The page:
Shah laughs at the memory: “My first name points them to me probably being Buddhist, Jain, or Hindu. And I explained to them, ‘Did you know that Shah is the second most common last name among Indian Americans?’” The agent replied, “I’m sorry. We’re very ignorant about your culture. I’m sorry for your inconvenience.’”


On the night of November 5, 2001, M. William Cooper did not die on his knees. One of the two Apache County sheriffs that came for him received a bullet in the head. The other shot Cooper dead on the desolate stretch of Arizona desert where he lived with his shortwave radio, two dogs, a rooster, and a chicken.

In recent months, the author of *Behold A Pale Horse* was being sought for aggravated assault with a deadly weapon and charges of endangerment, the result of incidents in which Cooper threatened people who had stopped near his home. He had previously been sought for tax evasion. After he sent his family overseas, he used his popular shortwave and Internet radio broadcasts to boast that he would not be taken alive.

His death did not only raise fears within the Patriot movement for whom he was a hero. In Harlem, at the Universal Zulu Nation’s annual celebration of Hip-Hop Month, Brother Ernie Pannicioli spoke to a gathering about Cooper’s death, placing it alongside New Black Panther Party leader Khallid Abdul Muhammad’s February death by aneurysm. “The sleeping is over,” Pannicioli thundered. “They’re coming for our freedom fighters.”

What made Cooper so compelling to rural white militiamen and street peace-makers in communities of color? His worldview grafted post-COINTELPRO conspiracy onto New World Order paranoia. *Behold A Pale Horse*, which has reportedly sold hundreds of thousands of copies, is like an overstuffed folder, 500 pages of autobiography, news clippings, photos, and allegedly top secret documents meant to document the creation of a malign, shadowy one-world government. Armageddon’s already here, Cooper was saying. *Behold A Pale Horse* is your late pass.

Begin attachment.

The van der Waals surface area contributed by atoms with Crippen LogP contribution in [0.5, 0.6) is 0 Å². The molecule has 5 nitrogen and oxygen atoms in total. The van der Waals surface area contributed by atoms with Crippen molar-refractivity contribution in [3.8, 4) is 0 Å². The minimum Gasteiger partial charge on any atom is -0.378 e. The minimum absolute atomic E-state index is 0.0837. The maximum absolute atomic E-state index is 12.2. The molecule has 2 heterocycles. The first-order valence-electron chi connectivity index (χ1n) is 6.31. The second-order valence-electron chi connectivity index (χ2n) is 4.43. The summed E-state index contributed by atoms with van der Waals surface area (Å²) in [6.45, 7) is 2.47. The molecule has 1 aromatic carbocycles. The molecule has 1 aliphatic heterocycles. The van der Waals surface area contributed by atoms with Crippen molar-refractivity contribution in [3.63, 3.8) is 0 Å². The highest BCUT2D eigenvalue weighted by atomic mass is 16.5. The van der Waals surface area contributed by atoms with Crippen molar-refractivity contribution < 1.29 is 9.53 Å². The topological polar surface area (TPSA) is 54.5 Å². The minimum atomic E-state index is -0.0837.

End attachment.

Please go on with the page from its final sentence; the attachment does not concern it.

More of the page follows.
The book’s influence remains stunning. South African health minister Manto Tshabalala-Msimang recently stirred an international outcry when she distributed to fellow African health officials a memo and excerpts of the book that argued that AIDS was introduced into Africa in 1978 by the Illuminati. “Protect your continent now”, the memo said. Cooper’s eclecticism had become a worldview.

While he probably expected his readership would largely be high-plains tax protestors and free-land patriots, the book found a willing readership on the streets as well. For many, it confirmed what they had believed for years, in sometimes prescient fashion. Cooper spoke of CIA ops that smuggled drugs into the ghetto to finance covert political operations. The proof would later be uncovered by reporter Gary Webb in his famous “Dark Alliance” series, and further investigated by Congresswoman Maxine Waters in hearings.

Cooper argued that drug war legislation and the FEMA act was laying the ground-work for the establishment of a police state, reviving memories of J. Edgar Hoover’s COINTELPRO. But, as further evidence of the New World Order, Cooper also offered up the long-discredited “Protocols of The Elders of Zion” (to which he affixed instructions that “any reference to Jews should be replaced with the word ‘Illuminati’”).

Cooper’s worldview—sans its apparently anti-Semitic leanings—hit the mainstream on September 10, 1993 when “The X-Files” debuted. Fox Mulder’s Cooper-esque rantings about one-world government, master-race plotters, alien abductees, secret torture chambers, and massive Tuskegee-style bioterror experiments felt realer than reality, like a speculative history of the Cold War in which the actual struggle was between the leaders and the people. Set against end-of-history crowing and wwweb ecstasy, the “X-Files” message was subversive and immediate: Evil still walks among us. Governments and nation-states are involved. All of humanity’s survival is at stake.

For the small screen, it was a pretty big picture.


These days, the picture on the screen is merely pretty, as if to melt the images of September 11 with beauty and quick-cuts.

“Alias”’s Sydney Bristow (played by Jennifer Garner, GQ’s September 2001 “Woman On Our Mind”) is thin as an arrow, and runs like Franka Potente’s Lola around a very short track. Recruited off the UCLA campus before she could legally drink, she came to the agency wide-eyed seven years ago, and now is trapped on a treadmill of fear.